Recently, there has been an explosion of web 2.0 companies on the Internet. Many have transformed the way we share information across the web. Although many of these programs are free for the user, they are arguably some of the most valuable companies today. Facebook is set to go public shortly and is rumored to have around a $100 billion valuation.
To put that into perspective, Facebook would be worth more than Bank of America, McDonald’s, double the size of Ford and roughly 10 times the size of Campbell’s Soup. Facebook is the second-most viewed site on the web, slightly behind Google. However, the companies mentioned above are some of the most iconic brands in history, with decades of experience behind them. What are some of the major web 2.0 players and what price tags are investors giving these companies?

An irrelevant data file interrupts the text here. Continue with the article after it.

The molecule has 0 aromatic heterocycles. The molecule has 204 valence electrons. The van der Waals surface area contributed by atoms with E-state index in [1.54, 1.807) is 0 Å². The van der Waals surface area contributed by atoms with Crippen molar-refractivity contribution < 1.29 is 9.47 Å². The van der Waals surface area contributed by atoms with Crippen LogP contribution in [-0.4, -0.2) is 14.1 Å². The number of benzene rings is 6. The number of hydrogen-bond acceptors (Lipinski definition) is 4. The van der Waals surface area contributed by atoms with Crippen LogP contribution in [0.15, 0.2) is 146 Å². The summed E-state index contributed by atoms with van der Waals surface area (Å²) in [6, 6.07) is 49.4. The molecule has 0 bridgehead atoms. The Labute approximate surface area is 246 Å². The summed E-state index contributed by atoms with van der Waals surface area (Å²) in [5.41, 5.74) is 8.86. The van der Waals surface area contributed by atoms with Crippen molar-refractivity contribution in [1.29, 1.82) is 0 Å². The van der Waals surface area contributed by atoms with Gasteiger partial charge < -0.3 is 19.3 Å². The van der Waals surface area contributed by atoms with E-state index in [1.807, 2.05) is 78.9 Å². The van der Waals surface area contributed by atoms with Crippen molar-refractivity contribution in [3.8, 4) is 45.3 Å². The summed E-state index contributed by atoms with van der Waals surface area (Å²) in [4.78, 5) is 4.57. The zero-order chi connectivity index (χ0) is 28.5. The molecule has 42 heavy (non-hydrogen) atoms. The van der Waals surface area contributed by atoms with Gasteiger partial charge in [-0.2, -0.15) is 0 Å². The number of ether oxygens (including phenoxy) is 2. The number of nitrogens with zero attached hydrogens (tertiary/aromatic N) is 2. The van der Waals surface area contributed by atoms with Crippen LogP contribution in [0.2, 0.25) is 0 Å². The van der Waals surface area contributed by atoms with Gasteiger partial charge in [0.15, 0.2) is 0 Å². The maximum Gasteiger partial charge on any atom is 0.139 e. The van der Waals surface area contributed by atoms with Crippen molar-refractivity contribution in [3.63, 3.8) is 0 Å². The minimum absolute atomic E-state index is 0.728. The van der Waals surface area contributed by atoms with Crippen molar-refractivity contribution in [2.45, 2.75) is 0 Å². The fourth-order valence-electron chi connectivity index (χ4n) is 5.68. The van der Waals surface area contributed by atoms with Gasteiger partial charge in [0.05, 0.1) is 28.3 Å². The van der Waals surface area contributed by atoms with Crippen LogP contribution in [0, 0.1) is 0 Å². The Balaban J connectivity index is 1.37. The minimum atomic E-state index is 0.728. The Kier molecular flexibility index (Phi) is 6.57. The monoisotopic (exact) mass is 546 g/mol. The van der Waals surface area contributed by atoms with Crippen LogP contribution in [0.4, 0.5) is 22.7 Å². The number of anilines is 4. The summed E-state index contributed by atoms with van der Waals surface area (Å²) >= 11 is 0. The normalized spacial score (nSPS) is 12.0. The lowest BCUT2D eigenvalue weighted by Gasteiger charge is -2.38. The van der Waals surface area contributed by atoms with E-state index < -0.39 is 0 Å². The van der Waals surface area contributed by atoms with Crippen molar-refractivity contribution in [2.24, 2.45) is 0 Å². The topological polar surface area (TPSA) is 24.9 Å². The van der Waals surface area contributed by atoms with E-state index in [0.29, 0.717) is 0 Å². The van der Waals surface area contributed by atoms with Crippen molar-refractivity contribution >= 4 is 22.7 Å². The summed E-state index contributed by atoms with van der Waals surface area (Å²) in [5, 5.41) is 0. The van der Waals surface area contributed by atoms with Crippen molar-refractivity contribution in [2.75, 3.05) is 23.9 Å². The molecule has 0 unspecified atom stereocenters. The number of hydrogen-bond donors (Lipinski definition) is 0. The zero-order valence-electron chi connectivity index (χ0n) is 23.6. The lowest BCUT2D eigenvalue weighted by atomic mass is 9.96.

YouTube is a household name when it comes to video sharing sites. With approximately 800 million unique visitors and over 3 billion hours of video watched monthly, YouTube has blossomed into the third most-viewed website in the world, according to Alexa.com. Purchased by Google in 2006 for $1.65 billion, YouTube is a cash cow, with revenues around $825 million in 2010. YouTube was one of the first web 2.0 companies to carry such a high valuation and has become a sort of role model for web 2.0 startups.
These games do not require you to spend hundreds of dollars on the console and additional money to purchase games. The games are free, but Zynga makes money through advertisements and virtual goods sold in the games. Although Zynga has turned a profit, in 2011 Zynga had negative net income of about $404 million, with revenue over $1.1 billion. On Dec. 16, 2011, Zynga shares hit the trading floors with investors praising the company with a $7 billion valuation, giving Zynga a higher market capitalization than Electronic Arts, which sells tangible games as opposed to virtual goods.